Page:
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Even if you live in a state that legalized marijuana for recreational use, and even if you have a prescription for medical marijuana, and even if you were never high on the job and only used marijuana in your personal time, you can still get fired for using marijuana. And if Comcast is allowed to fire a quadriplegic telephone operator in Colorado who used medical marijuana on his own time to treat violent muscle spasms, those with careers in education and public service are understandably a bit nervous about getting their own prescriptions or marijuana cards.
So does getting a marijuana card put you on some government list? And will your employer find out?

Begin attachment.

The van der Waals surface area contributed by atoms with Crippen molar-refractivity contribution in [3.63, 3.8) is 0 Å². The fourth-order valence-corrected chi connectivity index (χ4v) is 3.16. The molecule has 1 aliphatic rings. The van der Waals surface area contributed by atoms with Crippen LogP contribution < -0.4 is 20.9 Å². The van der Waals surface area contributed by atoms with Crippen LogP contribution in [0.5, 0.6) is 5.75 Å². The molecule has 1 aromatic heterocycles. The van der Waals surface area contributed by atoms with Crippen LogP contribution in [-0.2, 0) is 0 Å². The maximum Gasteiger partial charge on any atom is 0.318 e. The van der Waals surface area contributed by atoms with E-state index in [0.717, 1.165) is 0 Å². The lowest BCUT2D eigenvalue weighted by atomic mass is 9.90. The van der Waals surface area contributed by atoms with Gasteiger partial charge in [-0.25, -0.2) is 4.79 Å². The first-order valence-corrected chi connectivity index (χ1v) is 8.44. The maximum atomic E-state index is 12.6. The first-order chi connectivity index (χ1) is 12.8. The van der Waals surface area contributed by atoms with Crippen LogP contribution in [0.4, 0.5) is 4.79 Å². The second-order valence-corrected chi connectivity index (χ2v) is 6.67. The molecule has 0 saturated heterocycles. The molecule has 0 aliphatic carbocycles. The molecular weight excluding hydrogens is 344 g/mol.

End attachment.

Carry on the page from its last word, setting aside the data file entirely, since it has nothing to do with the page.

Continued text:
For just obtaining a doctor's marijuana recommendation, joining a collective to obtain marijuana, or getting a marijuana ID card, there are a few layers of privacy protections:
So, in some sense, yes -- the government will know you have a medical marijuana card because you asked the government for one. But generally speaking, merely obtaining a medical marijuana recommendation or prescription should not alert the authorities, and your medical and personal information should remain private from both your employer and law enforcement.
That said, there are other ways your marijuana card could get on the government or your boss's radar. You'll probably want to avoid posting anything regarding your medical marijuana use to social media. And even though you may be allowed to possess marijuana for medical use, you can still get a DUI for drugged driving. Of course, your employer may be able to drug test you for work. And because marijuana is still prohibited by federal law, that may be enough to fire you.
Marijuana laws vary by state and are constantly changing. If you'd like more specific information on medical marijuana in your jurisdiction, you can contact an experienced drug crime attorney near you.